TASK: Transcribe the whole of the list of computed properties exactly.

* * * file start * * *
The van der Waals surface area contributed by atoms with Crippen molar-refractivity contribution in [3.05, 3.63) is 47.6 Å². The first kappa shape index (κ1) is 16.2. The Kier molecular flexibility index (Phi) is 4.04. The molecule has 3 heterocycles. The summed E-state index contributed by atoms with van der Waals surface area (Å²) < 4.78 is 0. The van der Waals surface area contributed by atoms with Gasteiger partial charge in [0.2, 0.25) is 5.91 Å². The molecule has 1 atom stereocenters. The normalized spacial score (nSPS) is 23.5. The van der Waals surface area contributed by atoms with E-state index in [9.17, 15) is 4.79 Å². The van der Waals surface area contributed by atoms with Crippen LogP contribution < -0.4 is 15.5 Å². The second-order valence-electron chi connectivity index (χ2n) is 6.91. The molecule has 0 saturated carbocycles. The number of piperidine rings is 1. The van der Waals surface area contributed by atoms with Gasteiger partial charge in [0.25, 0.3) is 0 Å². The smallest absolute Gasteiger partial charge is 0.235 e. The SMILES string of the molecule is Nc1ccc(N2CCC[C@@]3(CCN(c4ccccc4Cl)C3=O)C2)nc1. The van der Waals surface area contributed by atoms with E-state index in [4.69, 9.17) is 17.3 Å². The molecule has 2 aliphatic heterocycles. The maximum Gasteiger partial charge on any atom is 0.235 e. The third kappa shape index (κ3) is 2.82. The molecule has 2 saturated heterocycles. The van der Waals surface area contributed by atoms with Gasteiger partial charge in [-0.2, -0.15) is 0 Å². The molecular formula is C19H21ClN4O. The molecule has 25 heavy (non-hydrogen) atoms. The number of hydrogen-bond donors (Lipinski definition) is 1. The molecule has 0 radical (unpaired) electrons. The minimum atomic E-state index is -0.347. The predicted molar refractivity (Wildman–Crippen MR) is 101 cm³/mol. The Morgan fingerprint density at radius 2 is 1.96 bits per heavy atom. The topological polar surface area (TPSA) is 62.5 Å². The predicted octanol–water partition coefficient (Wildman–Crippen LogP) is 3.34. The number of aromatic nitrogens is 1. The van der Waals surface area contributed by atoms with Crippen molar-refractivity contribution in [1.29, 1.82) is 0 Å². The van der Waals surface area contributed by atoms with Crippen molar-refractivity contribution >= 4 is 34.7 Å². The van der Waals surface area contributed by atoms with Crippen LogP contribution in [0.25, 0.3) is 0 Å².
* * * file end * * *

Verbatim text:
The van der Waals surface area contributed by atoms with Crippen molar-refractivity contribution in [3.05, 3.63) is 47.6 Å². The first kappa shape index (κ1) is 16.2. The Kier molecular flexibility index (Phi) is 4.04. The molecule has 3 heterocycles. The summed E-state index contributed by atoms with van der Waals surface area (Å²) < 4.78 is 0. The van der Waals surface area contributed by atoms with Gasteiger partial charge in [0.2, 0.25) is 5.91 Å². The molecule has 1 atom stereocenters. The normalized spacial score (nSPS) is 23.5. The van der Waals surface area contributed by atoms with E-state index in [9.17, 15) is 4.79 Å². The van der Waals surface area contributed by atoms with Crippen LogP contribution < -0.4 is 15.5 Å². The second-order valence-electron chi connectivity index (χ2n) is 6.91. The molecule has 0 saturated carbocycles. The number of piperidine rings is 1. The van der Waals surface area contributed by atoms with Gasteiger partial charge in [0.25, 0.3) is 0 Å². The smallest absolute Gasteiger partial charge is 0.235 e. The SMILES string of the molecule is Nc1ccc(N2CCC[C@@]3(CCN(c4ccccc4Cl)C3=O)C2)nc1. The van der Waals surface area contributed by atoms with E-state index in [4.69, 9.17) is 17.3 Å². The molecule has 2 aliphatic heterocycles. The maximum Gasteiger partial charge on any atom is 0.235 e. The third kappa shape index (κ3) is 2.82. The molecule has 2 saturated heterocycles. The van der Waals surface area contributed by atoms with Gasteiger partial charge in [-0.2, -0.15) is 0 Å². The molecular formula is C19H21ClN4O. The molecule has 25 heavy (non-hydrogen) atoms. The number of hydrogen-bond donors (Lipinski definition) is 1. The molecule has 0 radical (unpaired) electrons. The minimum atomic E-state index is -0.347. The predicted molar refractivity (Wildman–Crippen MR) is 101 cm³/mol. The Morgan fingerprint density at radius 2 is 1.96 bits per heavy atom. The topological polar surface area (TPSA) is 62.5 Å². The predicted octanol–water partition coefficient (Wildman–Crippen LogP) is 3.34. The number of aromatic nitrogens is 1. The van der Waals surface area contributed by atoms with Crippen molar-refractivity contribution in [1.29, 1.82) is 0 Å². The van der Waals surface area contributed by atoms with Crippen molar-refractivity contribution >= 4 is 34.7 Å². The van der Waals surface area contributed by atoms with Crippen LogP contribution in [0.25, 0.3) is 0 Å².